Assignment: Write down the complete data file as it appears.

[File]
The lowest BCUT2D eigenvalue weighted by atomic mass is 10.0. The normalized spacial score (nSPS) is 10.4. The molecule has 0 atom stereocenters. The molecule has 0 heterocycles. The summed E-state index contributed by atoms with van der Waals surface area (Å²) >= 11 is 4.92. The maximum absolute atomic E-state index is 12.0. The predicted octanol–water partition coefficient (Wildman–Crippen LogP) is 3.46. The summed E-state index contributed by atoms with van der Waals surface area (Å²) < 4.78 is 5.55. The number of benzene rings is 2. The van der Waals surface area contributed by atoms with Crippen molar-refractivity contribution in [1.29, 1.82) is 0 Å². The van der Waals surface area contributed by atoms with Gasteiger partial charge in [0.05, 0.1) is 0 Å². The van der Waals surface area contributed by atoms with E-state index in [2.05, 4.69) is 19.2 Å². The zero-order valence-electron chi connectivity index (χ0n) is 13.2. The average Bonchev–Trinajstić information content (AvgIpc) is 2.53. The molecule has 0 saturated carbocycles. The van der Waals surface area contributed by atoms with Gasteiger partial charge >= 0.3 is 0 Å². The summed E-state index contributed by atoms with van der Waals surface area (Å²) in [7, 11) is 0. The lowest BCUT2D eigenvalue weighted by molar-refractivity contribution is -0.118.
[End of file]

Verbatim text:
The lowest BCUT2D eigenvalue weighted by atomic mass is 10.0. The normalized spacial score (nSPS) is 10.4. The molecule has 0 atom stereocenters. The molecule has 0 heterocycles. The summed E-state index contributed by atoms with van der Waals surface area (Å²) >= 11 is 4.92. The maximum absolute atomic E-state index is 12.0. The predicted octanol–water partition coefficient (Wildman–Crippen LogP) is 3.46. The summed E-state index contributed by atoms with van der Waals surface area (Å²) < 4.78 is 5.55. The number of benzene rings is 2. The van der Waals surface area contributed by atoms with Crippen molar-refractivity contribution in [1.29, 1.82) is 0 Å². The van der Waals surface area contributed by atoms with Gasteiger partial charge in [0.05, 0.1) is 0 Å². The van der Waals surface area contributed by atoms with E-state index in [2.05, 4.69) is 19.2 Å². The zero-order valence-electron chi connectivity index (χ0n) is 13.2. The average Bonchev–Trinajstić information content (AvgIpc) is 2.53. The molecule has 0 saturated carbocycles. The van der Waals surface area contributed by atoms with Gasteiger partial charge >= 0.3 is 0 Å². The summed E-state index contributed by atoms with van der Waals surface area (Å²) in [7, 11) is 0. The lowest BCUT2D eigenvalue weighted by molar-refractivity contribution is -0.118.